This impressive, well sculptured ewer was made to serve tea rather than coffee in the region of Bukhara or Kokand in Central Asia. It is of brass with copper detailing, providing a pleasing contrast between the two metals.
The body is engraved with bands of interlocking scrolling flower and leaf motifs. There is a central raised tear-drop cartouche engraved with flowers and tendrils that is reminiscent of traditional Timurid designs. The lid is high with six sides that rise to a lotus bid finial.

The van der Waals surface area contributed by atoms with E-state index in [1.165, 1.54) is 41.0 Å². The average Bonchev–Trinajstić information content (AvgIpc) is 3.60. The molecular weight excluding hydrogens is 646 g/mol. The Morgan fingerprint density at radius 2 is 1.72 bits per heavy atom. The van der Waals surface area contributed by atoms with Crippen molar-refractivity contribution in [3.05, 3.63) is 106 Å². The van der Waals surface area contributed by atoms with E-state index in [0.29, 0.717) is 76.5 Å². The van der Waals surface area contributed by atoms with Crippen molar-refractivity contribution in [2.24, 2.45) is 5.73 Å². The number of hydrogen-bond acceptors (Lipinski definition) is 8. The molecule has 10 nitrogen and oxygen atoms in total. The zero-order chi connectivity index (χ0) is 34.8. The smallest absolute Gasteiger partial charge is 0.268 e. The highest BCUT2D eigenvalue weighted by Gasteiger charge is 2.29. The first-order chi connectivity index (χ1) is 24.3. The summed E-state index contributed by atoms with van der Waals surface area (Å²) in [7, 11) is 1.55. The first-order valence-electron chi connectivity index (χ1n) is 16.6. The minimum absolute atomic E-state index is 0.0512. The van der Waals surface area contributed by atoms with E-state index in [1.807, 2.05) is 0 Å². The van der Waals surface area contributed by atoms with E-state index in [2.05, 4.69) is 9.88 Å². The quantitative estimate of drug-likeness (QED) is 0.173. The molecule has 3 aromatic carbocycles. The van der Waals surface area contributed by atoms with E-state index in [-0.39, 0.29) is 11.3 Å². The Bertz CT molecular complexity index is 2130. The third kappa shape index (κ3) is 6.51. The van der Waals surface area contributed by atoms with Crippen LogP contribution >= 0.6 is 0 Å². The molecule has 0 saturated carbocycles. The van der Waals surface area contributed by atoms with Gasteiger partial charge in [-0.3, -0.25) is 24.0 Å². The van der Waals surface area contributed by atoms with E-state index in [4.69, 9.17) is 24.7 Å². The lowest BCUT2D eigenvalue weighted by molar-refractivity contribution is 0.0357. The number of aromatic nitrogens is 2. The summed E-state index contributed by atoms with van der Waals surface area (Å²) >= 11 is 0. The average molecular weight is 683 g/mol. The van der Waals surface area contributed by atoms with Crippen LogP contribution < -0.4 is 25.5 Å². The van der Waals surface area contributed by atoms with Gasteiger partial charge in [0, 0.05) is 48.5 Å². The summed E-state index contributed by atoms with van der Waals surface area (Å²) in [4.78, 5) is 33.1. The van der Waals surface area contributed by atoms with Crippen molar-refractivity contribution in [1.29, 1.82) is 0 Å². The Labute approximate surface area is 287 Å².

The flared foot is also engraved; the edge is wrapped in copper.
The handle departs from the classic ‘S’ shape, with cast scrolls and flourishes, and appears to be based on a stylised makara with jaws gaping; the bottom jaw being attached to the neck of the tea pot and the upper jaw attaching to the lid. The rivets used to attach the handle to the flange of the lid appear as eyes for the makara.
The teapot is in excellent condition.
This actual item is illustrated in Ilsink, Koldweij, & Spronk (2018) – page 30. See the final images below.
Ilsink, M., J. Koldweij, & R. Spronk, From Bosch’s Stable: Hieronymus Bosch and the Adoration of the Magi, Het Noordbrabants Museum, 2018.
Kalter, J. and Pavaloi, M., Uzbekistan: Heirs to the Silk Road, Thames & Hudson, 1997.